We used to do a lottery [for] who would get a chance to play this song, because in a night someone always played it. It's kind of a midtempo track. It was the perfect bridge from faster hip-hop and funk to house tempo. It's such an amazing record. It was quite a hard record, as well. This was before big beat was defined. With ourselves and the people at the Heavenly Social, it was kind of a moment when we realized we were after slightly more uptempo sort of club tracks. There were not enough of these records to play out; that's when we started making records. The dynamics and machismo and funk of hip-hop, the energy and euphoria of acid house, and then [the] sort of dynamics of rock music. Not so much about the grooves you hear in house music. It's more about events. Energetic and in-your-face.

    DAMIAN HARRIS started Skint Records in 1995. It was one of the two most prominent labels in the original big beat scene. FATBOY SLIM was on the roster, along with BENTLEY RHYTHM ACE and LO FIDELITY ALL-STARS. Harris started the club night Big Beat Boutique with Fatboy Slim in Brighton in '95.

  • Norman Cook on "Brother's Gonna Work It Out" by The Chemical Brothers (1998)

    When The Chemical Brothers started the Heavenly Social, I was the warm-up DJ for them. We started a club in Brighton so we didn't have to travel to London every weekend, called the Big Beat Boutique, which is where the term "big beat" was coined. If you think that house music is named after the Warehouse club in Chicago, and garage was named after Paradise Garage in New York, big beat was named after the Big Beat Boutique in Brighton. I think a definitive song for me would be The Chemical Brothers' "Brothers Gonna Work It Out." It was sort of the blueprint. It used breakbeats, but it used kind of acid house build-ups and a great sort of pop hook. We cherry-picked the best things from rave and hip-hop. The party side of hip-hop rather than the aggressive side. And the sort of euphoric side of rave, rather than the gnarly side.

    NORMAN COOK is one of the founding fathers of big beat. As FATBOY SLIM, he released a number of genre-defining singles and four full-length albums. Cook is currently taking a break from recording and enjoying his "fifth wind" as a DJ. In 2011, he's played more than 50 shows this year at parties all over the world.

  • Will White from Propellerheads on "Trickshot" by Ceasefire (1995)

    For me, the track that's definitive has got to be Ceasefire's "Trickshot." It was on Wall of Sound. Derek Dahlarge teamed up with Mark Pember (who now goes under the guise of Meat Katie). It had a huge sample from the movie Carlito's Way in it. It's got the big film sample, it's got a classic old funk break sample, big guitars and huge breakbeats going on. I listen back to it now and think, "Man, it's so slow." It's got this downtempo feel, but at the time, post-rave [had gone] to this trip-hop place. But this other force was happening where things were getting put uptempo. People were pitching their breaks up. That tune says it all for me. I remember Jon Carter busting it out on nights we were doing. It seemed to cut through everything and say, "Here I am."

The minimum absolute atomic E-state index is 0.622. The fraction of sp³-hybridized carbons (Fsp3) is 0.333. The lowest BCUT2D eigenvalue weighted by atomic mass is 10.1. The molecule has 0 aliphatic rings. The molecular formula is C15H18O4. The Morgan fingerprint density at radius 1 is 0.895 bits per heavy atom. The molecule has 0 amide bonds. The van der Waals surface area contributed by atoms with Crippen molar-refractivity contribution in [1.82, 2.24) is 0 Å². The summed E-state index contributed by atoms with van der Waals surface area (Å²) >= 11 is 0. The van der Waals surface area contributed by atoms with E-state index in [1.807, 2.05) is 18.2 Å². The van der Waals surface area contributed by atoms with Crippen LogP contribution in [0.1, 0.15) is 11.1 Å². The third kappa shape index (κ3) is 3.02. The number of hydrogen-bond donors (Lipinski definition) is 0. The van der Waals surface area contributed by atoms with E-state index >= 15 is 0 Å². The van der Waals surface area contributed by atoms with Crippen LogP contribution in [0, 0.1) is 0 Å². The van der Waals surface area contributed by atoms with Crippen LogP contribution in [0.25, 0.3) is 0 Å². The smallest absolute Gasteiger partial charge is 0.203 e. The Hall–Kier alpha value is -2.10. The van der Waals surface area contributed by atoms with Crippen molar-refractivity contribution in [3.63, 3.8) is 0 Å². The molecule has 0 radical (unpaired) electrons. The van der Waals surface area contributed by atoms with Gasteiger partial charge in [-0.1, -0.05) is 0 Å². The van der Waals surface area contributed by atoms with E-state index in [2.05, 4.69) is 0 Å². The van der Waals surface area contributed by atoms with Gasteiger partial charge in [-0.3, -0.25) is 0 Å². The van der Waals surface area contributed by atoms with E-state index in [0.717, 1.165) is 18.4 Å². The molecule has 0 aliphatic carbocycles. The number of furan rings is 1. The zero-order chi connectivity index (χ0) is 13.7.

WILL WHITE teamed up with partner Alex Gifford to form PROPELLERHEADS in 1995 and release their first EP, Dive, in '96. The duo stood out in the big beat scene for using live instrumentation in their sets. Propellerheads' landmark album, DecksandDrumsandRocknRoll, came out in '98.

  • Aston Harvey from Freestylers on "Ooh La La" by Wiseguys (1998)

    The big beat thing was kind of seen as happy, uplifting kind of music; it was non-house, using samples from funk tunes or hip-hop tunes. Obviously, house music was really big, and then this was something completely different that wasn't drum-and-bass or house. This music came along, which was this fun music. And this track was a big commercial record, because it had hooky samples on it like Fatboy Slim's "Rockafeller Skank." Those two tunes definitely stand out as the biggest tunes of that genre.

    ASTON HARVEY and Matt Cantor of FREESTYLERS fused electro sounds with funk and hip-hop to create their take on the big beat sound. Their last album, Adventures in Freestyle, was released in 2006.

  • Barry Ashworth from Dub Pistols on "Song to the Siren" by The Dust Brothers (1992)

    Big beat helped propel electronic music in America. The music that turned me on to big beat was Chemical Brothers' "Song to the Siren." At the time, dance music had run itself up an alley, with the 4/4 beat and the cheap, cheesy vocals. It had just run its course for me. And I heard this Chemical Brothers (then called Dust Brothers) track at the time, and it just blew my socks away. It was like hip-hop meets dance meets electronica and with the beats ... it just totally and utterly changed what I wanted to do and the direction I was going in. Suddenly, that was what I wanted to do.